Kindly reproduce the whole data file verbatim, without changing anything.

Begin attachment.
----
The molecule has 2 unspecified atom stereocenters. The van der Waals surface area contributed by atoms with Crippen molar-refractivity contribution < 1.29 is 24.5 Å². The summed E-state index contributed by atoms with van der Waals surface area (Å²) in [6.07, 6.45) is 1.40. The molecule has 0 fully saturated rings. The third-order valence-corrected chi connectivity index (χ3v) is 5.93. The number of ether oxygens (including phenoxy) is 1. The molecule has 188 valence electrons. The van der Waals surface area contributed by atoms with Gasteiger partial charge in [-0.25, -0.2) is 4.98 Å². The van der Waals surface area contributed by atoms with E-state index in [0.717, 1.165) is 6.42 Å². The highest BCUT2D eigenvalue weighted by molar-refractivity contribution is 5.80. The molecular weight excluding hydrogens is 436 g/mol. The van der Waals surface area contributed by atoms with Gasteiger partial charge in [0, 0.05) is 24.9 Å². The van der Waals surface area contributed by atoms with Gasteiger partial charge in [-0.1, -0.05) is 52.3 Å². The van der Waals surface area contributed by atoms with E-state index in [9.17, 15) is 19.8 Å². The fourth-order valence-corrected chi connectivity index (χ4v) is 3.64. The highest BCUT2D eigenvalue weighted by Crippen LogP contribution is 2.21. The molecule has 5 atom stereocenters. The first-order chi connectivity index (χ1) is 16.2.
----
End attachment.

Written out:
The molecule has 2 unspecified atom stereocenters. The van der Waals surface area contributed by atoms with Crippen molar-refractivity contribution < 1.29 is 24.5 Å². The summed E-state index contributed by atoms with van der Waals surface area (Å²) in [6.07, 6.45) is 1.40. The molecule has 0 fully saturated rings. The third-order valence-corrected chi connectivity index (χ3v) is 5.93. The number of ether oxygens (including phenoxy) is 1. The molecule has 188 valence electrons. The van der Waals surface area contributed by atoms with Gasteiger partial charge in [-0.25, -0.2) is 4.98 Å². The van der Waals surface area contributed by atoms with E-state index in [0.717, 1.165) is 6.42 Å². The highest BCUT2D eigenvalue weighted by molar-refractivity contribution is 5.80. The molecular weight excluding hydrogens is 436 g/mol. The van der Waals surface area contributed by atoms with Gasteiger partial charge in [0, 0.05) is 24.9 Å². The van der Waals surface area contributed by atoms with Gasteiger partial charge in [-0.1, -0.05) is 52.3 Å². The van der Waals surface area contributed by atoms with E-state index in [9.17, 15) is 19.8 Å². The fourth-order valence-corrected chi connectivity index (χ4v) is 3.64. The highest BCUT2D eigenvalue weighted by Crippen LogP contribution is 2.21. The molecule has 5 atom stereocenters. The first-order chi connectivity index (χ1) is 16.2.